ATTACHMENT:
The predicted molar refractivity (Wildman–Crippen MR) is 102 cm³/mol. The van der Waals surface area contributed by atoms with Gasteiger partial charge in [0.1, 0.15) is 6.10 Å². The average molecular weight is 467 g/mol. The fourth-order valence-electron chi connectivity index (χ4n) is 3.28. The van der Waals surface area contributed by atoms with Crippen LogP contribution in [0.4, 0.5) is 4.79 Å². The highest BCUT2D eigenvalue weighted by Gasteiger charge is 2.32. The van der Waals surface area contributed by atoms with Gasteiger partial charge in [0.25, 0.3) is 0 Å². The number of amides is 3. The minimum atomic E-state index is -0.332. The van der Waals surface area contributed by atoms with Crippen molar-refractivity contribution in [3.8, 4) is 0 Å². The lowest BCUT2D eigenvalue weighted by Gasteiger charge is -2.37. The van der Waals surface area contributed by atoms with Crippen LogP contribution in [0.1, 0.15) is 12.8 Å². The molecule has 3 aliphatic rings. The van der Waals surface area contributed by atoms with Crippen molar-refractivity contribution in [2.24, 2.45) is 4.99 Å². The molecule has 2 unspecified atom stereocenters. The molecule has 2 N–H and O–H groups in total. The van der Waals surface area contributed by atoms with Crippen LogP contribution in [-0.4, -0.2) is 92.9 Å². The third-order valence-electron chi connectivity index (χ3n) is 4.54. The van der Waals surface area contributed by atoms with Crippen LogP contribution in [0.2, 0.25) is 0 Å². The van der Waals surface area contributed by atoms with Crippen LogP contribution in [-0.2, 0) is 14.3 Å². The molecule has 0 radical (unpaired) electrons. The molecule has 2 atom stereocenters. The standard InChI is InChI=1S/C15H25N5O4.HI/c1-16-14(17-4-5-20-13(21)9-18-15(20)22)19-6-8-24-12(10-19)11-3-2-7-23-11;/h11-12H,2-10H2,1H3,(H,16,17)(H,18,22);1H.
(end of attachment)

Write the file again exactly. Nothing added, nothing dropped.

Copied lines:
The predicted molar refractivity (Wildman–Crippen MR) is 102 cm³/mol. The van der Waals surface area contributed by atoms with Gasteiger partial charge in [0.1, 0.15) is 6.10 Å². The average molecular weight is 467 g/mol. The fourth-order valence-electron chi connectivity index (χ4n) is 3.28. The van der Waals surface area contributed by atoms with Crippen LogP contribution in [0.4, 0.5) is 4.79 Å². The highest BCUT2D eigenvalue weighted by Gasteiger charge is 2.32. The van der Waals surface area contributed by atoms with Gasteiger partial charge in [0.25, 0.3) is 0 Å². The number of amides is 3. The minimum atomic E-state index is -0.332. The van der Waals surface area contributed by atoms with Crippen molar-refractivity contribution in [3.8, 4) is 0 Å². The lowest BCUT2D eigenvalue weighted by Gasteiger charge is -2.37. The van der Waals surface area contributed by atoms with Crippen LogP contribution in [0.1, 0.15) is 12.8 Å². The molecule has 3 aliphatic rings. The van der Waals surface area contributed by atoms with Crippen molar-refractivity contribution in [2.24, 2.45) is 4.99 Å². The molecule has 2 unspecified atom stereocenters. The molecule has 2 N–H and O–H groups in total. The van der Waals surface area contributed by atoms with Crippen LogP contribution in [-0.4, -0.2) is 92.9 Å². The third-order valence-electron chi connectivity index (χ3n) is 4.54. The van der Waals surface area contributed by atoms with Crippen LogP contribution in [0.2, 0.25) is 0 Å². The van der Waals surface area contributed by atoms with Crippen LogP contribution in [-0.2, 0) is 14.3 Å². The molecule has 0 radical (unpaired) electrons. The molecule has 2 atom stereocenters. The standard InChI is InChI=1S/C15H25N5O4.HI/c1-16-14(17-4-5-20-13(21)9-18-15(20)22)19-6-8-24-12(10-19)11-3-2-7-23-11;/h11-12H,2-10H2,1H3,(H,16,17)(H,18,22);1H.